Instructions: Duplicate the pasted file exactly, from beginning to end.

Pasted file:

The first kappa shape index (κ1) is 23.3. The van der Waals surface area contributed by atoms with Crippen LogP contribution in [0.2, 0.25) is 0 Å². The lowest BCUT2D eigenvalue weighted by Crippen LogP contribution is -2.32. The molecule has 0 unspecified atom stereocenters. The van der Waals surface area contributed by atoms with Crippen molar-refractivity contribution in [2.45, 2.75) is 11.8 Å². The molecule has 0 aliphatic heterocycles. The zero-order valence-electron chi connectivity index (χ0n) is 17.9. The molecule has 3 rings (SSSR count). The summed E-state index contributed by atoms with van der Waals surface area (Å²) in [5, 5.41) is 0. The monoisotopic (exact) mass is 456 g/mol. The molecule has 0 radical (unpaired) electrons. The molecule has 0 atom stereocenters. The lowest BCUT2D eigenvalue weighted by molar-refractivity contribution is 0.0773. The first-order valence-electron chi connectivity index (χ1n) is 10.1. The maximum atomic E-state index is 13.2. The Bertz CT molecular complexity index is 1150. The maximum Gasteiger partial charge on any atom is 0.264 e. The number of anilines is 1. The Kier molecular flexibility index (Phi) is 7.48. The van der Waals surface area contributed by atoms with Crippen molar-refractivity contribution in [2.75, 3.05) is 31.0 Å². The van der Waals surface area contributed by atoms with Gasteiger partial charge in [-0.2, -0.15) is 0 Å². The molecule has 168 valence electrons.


The first kappa shape index (κ1) is 23.3. The van der Waals surface area contributed by atoms with Crippen LogP contribution in [0.2, 0.25) is 0 Å². The lowest BCUT2D eigenvalue weighted by Crippen LogP contribution is -2.32. The molecule has 0 unspecified atom stereocenters. The van der Waals surface area contributed by atoms with Crippen molar-refractivity contribution in [2.45, 2.75) is 11.8 Å². The molecule has 0 aliphatic heterocycles. The zero-order valence-electron chi connectivity index (χ0n) is 17.9. The molecule has 3 rings (SSSR count). The summed E-state index contributed by atoms with van der Waals surface area (Å²) in [5, 5.41) is 0. The monoisotopic (exact) mass is 456 g/mol. The molecule has 0 radical (unpaired) electrons. The molecule has 0 atom stereocenters. The lowest BCUT2D eigenvalue weighted by molar-refractivity contribution is 0.0773. The first-order valence-electron chi connectivity index (χ1n) is 10.1. The maximum atomic E-state index is 13.2. The Bertz CT molecular complexity index is 1150. The maximum Gasteiger partial charge on any atom is 0.264 e. The number of anilines is 1. The Kier molecular flexibility index (Phi) is 7.48. The van der Waals surface area contributed by atoms with Crippen molar-refractivity contribution in [2.75, 3.05) is 31.0 Å². The van der Waals surface area contributed by atoms with Gasteiger partial charge in [-0.2, -0.15) is 0 Å². The molecule has 168 valence electrons.